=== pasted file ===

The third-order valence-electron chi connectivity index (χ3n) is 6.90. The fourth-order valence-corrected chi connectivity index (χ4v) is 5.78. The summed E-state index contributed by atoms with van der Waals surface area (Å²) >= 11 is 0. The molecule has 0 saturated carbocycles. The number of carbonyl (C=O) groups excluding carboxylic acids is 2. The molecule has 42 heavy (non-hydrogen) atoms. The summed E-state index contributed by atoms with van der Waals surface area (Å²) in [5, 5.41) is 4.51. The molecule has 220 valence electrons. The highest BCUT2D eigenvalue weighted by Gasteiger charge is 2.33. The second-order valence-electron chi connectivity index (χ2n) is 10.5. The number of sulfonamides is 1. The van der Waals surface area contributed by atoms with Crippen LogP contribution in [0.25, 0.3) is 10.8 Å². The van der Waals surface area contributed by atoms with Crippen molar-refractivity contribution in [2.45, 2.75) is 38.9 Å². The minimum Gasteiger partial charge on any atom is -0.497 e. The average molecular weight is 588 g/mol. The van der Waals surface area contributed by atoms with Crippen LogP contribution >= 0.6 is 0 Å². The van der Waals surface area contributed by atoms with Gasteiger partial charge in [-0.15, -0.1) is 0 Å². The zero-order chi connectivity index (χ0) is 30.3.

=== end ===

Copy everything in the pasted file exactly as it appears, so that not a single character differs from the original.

The third-order valence-electron chi connectivity index (χ3n) is 6.90. The fourth-order valence-corrected chi connectivity index (χ4v) is 5.78. The summed E-state index contributed by atoms with van der Waals surface area (Å²) >= 11 is 0. The molecule has 0 saturated carbocycles. The number of carbonyl (C=O) groups excluding carboxylic acids is 2. The molecule has 42 heavy (non-hydrogen) atoms. The summed E-state index contributed by atoms with van der Waals surface area (Å²) in [5, 5.41) is 4.51. The molecule has 220 valence electrons. The highest BCUT2D eigenvalue weighted by Gasteiger charge is 2.33. The second-order valence-electron chi connectivity index (χ2n) is 10.5. The number of sulfonamides is 1. The van der Waals surface area contributed by atoms with Crippen LogP contribution in [0.25, 0.3) is 10.8 Å². The van der Waals surface area contributed by atoms with Crippen molar-refractivity contribution in [2.45, 2.75) is 38.9 Å². The minimum Gasteiger partial charge on any atom is -0.497 e. The average molecular weight is 588 g/mol. The van der Waals surface area contributed by atoms with Crippen LogP contribution >= 0.6 is 0 Å². The van der Waals surface area contributed by atoms with Gasteiger partial charge in [-0.15, -0.1) is 0 Å². The zero-order chi connectivity index (χ0) is 30.3.